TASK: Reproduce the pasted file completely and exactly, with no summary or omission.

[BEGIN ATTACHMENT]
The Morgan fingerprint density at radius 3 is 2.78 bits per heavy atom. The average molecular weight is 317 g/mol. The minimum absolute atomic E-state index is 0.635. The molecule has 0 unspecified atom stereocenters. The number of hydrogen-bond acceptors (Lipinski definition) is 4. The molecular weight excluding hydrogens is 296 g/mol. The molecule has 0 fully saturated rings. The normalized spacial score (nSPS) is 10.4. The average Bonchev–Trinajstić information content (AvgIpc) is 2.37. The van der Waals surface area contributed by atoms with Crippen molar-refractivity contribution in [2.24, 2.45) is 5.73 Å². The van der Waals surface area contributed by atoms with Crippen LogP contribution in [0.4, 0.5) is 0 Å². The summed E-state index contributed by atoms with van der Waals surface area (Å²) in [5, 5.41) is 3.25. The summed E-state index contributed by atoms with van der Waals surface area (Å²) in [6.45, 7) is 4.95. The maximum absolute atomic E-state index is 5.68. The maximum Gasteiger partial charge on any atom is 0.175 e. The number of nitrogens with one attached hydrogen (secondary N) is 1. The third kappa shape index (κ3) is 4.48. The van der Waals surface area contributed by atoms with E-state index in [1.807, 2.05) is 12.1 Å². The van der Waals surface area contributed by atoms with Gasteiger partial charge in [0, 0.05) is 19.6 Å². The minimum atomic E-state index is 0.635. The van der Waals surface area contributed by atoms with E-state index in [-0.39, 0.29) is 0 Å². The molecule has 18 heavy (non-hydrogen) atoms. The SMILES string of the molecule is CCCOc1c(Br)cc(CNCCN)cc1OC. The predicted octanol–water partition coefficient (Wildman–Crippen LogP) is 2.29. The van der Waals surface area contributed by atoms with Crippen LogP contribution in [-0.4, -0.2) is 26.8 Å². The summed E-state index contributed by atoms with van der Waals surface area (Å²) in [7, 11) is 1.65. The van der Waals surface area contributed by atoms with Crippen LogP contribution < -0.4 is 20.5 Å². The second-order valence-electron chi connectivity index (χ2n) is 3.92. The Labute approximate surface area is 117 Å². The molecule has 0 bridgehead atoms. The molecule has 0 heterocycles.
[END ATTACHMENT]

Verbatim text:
The Morgan fingerprint density at radius 3 is 2.78 bits per heavy atom. The average molecular weight is 317 g/mol. The minimum absolute atomic E-state index is 0.635. The molecule has 0 unspecified atom stereocenters. The number of hydrogen-bond acceptors (Lipinski definition) is 4. The molecular weight excluding hydrogens is 296 g/mol. The molecule has 0 fully saturated rings. The normalized spacial score (nSPS) is 10.4. The average Bonchev–Trinajstić information content (AvgIpc) is 2.37. The van der Waals surface area contributed by atoms with Crippen molar-refractivity contribution in [2.24, 2.45) is 5.73 Å². The van der Waals surface area contributed by atoms with Crippen LogP contribution in [0.4, 0.5) is 0 Å². The summed E-state index contributed by atoms with van der Waals surface area (Å²) in [5, 5.41) is 3.25. The summed E-state index contributed by atoms with van der Waals surface area (Å²) in [6.45, 7) is 4.95. The maximum absolute atomic E-state index is 5.68. The maximum Gasteiger partial charge on any atom is 0.175 e. The number of nitrogens with one attached hydrogen (secondary N) is 1. The third kappa shape index (κ3) is 4.48. The van der Waals surface area contributed by atoms with E-state index in [1.807, 2.05) is 12.1 Å². The van der Waals surface area contributed by atoms with Gasteiger partial charge in [0, 0.05) is 19.6 Å². The minimum atomic E-state index is 0.635. The van der Waals surface area contributed by atoms with E-state index in [-0.39, 0.29) is 0 Å². The molecule has 18 heavy (non-hydrogen) atoms. The SMILES string of the molecule is CCCOc1c(Br)cc(CNCCN)cc1OC. The predicted octanol–water partition coefficient (Wildman–Crippen LogP) is 2.29. The van der Waals surface area contributed by atoms with Crippen LogP contribution in [-0.4, -0.2) is 26.8 Å². The summed E-state index contributed by atoms with van der Waals surface area (Å²) in [7, 11) is 1.65. The van der Waals surface area contributed by atoms with Crippen LogP contribution < -0.4 is 20.5 Å². The second-order valence-electron chi connectivity index (χ2n) is 3.92. The Labute approximate surface area is 117 Å². The molecule has 0 bridgehead atoms. The molecule has 0 heterocycles.